Well, I can’t believe this is finally it. Yesterday was a whirlwind (after 7 hours of sitting on the plane/waiting for luggage to be unloaded/elbowing other passengers in the bunfight for hotel vouchers, we finally got to sleep at 3.55am), and it has somewhat shifted the focus from the enormity (in my head) of our return to simple relief. I’m really looking forward to getting home. I have moments when this really disappoints me – the wishing away of the last month on the road, which now pains me to recall – but I also am just bursting with a childish excitement to see all the faces which I have missed so much over the last 8 months.
One change that I feel, and that I hope I can retain, is finally a sense that London is my home. I kicked and screamed my way through my early 20s, desperately wanting to live in seemingly more exciting or different global metropolises (metropoli?!) believing that somehow I’d feel more fulfilled, more challenged, more interesting, abroad. I fixated specifically on New York because I had my handful of very close friends there and every time I went, I threw myself into its captivating energy.
I believed myself to be bigger than London, wanted to feel more international, less normal. But now I know, with a certain pride and a strong sense of contentment, that London is my home. The wanderlust, the desire to be somewhere else, the sense that everywhere was more interesting, which gnawed away at the better part of my first decade of professsional life is now sated, I hope for good. It’s almost as though (she says, self indulgently, sleep starved) it’s taken me these 8 months of being away, working my guts off with Mike, meeting people from such amazingly different backgrounds and hearing such personal details of their lives, to realise that really people are pretty similar wherever you go. And the people I know best happen to be in London.
I’ve been blown away by the people that we have met on the Going the Distance journey. In a way that no other travelling experience has let me understand before. This project has been an amazing way of opening the lid on people’s lives – people from so many backgrounds, so many ways of life. I honestly feel privileged and blessed to have had this experience, and I hope that it has enriched me in a way that no amount of real life could have. The subject of love has allowed us into people’s hearts, and my own heart has swollen with the love that we have felt from people at every step of the way.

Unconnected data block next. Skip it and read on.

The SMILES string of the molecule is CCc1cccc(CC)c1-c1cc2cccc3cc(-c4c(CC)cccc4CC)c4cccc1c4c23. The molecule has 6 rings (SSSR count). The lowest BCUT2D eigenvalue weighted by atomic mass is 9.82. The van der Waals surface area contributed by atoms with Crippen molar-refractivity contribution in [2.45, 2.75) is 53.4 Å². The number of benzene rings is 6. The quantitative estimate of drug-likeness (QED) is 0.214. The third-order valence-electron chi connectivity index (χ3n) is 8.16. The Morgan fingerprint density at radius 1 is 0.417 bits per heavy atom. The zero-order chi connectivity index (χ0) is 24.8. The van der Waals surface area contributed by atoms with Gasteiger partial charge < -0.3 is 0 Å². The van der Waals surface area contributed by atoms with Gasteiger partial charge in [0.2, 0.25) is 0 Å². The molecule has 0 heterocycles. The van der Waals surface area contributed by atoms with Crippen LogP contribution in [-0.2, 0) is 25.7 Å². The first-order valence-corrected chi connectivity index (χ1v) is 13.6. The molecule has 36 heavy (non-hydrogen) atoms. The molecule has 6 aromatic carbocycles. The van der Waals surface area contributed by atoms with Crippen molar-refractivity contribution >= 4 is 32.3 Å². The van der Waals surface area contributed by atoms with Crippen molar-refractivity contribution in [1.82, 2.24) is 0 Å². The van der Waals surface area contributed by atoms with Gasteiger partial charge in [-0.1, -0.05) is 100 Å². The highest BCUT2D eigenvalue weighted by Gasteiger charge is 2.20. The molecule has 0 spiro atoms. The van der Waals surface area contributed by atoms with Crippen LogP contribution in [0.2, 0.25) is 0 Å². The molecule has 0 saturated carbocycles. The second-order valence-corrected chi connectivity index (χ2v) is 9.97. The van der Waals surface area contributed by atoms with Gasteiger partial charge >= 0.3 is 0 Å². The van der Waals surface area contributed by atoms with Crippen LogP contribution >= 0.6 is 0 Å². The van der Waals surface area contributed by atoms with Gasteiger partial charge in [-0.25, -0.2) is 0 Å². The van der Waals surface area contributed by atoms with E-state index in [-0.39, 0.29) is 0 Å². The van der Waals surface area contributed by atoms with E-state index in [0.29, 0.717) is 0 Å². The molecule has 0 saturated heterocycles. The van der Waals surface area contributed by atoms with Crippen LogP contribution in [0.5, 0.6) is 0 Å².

I realise I’m descending into a cheese fest here, but my faith in and love for humanity has grown beyond anything I could ever have expected. People are, by and large, wonderful and I feel blessed to have been able to go out and experience that. Every country has overwhelmed us with its warmth and generosity, and going home, I feel a certain obligation to express that in what we do with all that we have filmed, but that said, I’m so proud to have met every single person that we have found (and who has found us) along the way. There’s lots of love out there, and it’s really made me feel good about the world.
So, going home. Friends and family are what make home, and God, I’ve been reminded how much I love my lot. Going back for Mike’s mum’s 60th means that the whole of his family will be together for the weekend, we’ll meet baby Eva for the first time – Mike’s brother’s daughter, born in October. Not to mention friends who are now married, other friends with new babies, friends who have suffered loss, my younger brother getting engaged! Time to get back to real life now with its highs and lows, its mundanity and routines, and the nest of friends and family.